Post-traumatic stress disorder (PTSD) is a type of anxiety disorder that strikes after stressful, frightening or distressing events. Sufferers will often re-live the event, and may also struggle with insomnia and difficulty concentrating. Generally speaking, symptoms can be broken into three brackets: re-experiencing, hyperarousal, and avoidance and emotional numbing. Other problems include depression, anxiety, self-harming and chest pains – to name just a handful.
Psychotic depression is severe clinical depression, where affected individuals also experience hallucinations and delusional thinking. People who suffer from psychotic depression feel sad and hopeless almost all day, most days, and find every day activities – like getting out of bed – near impossible.
Psychosis causes people to see or interpret things differently to those around them. The two most common symptoms of psychosis are hallucinations and delusions.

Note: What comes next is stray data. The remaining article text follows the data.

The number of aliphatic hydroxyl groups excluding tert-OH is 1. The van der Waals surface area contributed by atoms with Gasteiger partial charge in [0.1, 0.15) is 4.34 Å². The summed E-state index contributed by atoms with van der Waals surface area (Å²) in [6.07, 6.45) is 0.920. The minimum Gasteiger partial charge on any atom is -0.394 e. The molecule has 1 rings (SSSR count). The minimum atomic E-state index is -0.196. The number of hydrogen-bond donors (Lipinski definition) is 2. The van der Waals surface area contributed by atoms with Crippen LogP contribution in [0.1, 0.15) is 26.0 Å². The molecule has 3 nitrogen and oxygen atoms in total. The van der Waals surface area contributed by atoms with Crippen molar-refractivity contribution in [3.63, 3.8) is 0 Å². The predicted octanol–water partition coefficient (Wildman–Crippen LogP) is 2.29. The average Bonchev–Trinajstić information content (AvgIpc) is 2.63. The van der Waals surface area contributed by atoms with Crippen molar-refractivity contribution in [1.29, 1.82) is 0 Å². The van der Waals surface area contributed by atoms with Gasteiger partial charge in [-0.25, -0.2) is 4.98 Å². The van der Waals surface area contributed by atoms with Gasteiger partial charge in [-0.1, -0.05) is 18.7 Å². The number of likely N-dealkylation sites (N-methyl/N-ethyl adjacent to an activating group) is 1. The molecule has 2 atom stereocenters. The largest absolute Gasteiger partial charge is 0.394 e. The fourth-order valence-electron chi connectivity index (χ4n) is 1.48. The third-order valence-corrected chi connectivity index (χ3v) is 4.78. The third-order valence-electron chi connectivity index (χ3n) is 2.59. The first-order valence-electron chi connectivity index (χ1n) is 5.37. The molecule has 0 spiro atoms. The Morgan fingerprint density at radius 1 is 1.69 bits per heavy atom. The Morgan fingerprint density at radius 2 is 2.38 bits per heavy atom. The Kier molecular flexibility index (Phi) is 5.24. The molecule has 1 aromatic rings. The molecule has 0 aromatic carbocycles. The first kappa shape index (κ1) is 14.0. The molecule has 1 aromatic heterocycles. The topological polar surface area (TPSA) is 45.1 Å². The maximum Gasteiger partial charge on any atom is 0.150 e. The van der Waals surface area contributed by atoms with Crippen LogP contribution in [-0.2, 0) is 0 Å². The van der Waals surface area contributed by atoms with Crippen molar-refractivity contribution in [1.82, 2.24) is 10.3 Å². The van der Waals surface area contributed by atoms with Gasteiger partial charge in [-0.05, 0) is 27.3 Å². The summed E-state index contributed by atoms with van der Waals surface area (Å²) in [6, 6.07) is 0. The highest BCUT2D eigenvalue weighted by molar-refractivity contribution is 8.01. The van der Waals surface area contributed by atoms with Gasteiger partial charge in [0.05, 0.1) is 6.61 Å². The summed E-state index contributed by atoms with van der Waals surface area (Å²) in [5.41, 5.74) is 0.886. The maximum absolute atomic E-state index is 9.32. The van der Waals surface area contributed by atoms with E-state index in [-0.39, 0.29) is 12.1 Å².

Schizophrenia causes sufferers difficulty when differentiating between their own thoughts and ideas from reality. The most common symptoms of schizophrenia are hallucinations, delusions, muddled thoughts and changes in behaviour.
Seasonal affective disorder (SAD) is a type of seasonal depression. More commonly, symptoms tend to begin in the autumn, worsen during the winter months, and improve over spring and summer.
Self-harm is a condition whereby sufferers intentionally damage or injure their body. More often than not, people who self-harm do so to express overwhelming emotional distress. Self-harm comes in different forms, including but not limited to: cutting or burning of the skin; punching or hitting themselves; alcohol or drug misuse; starvation; or poisoning through toxic chemicals or tablets.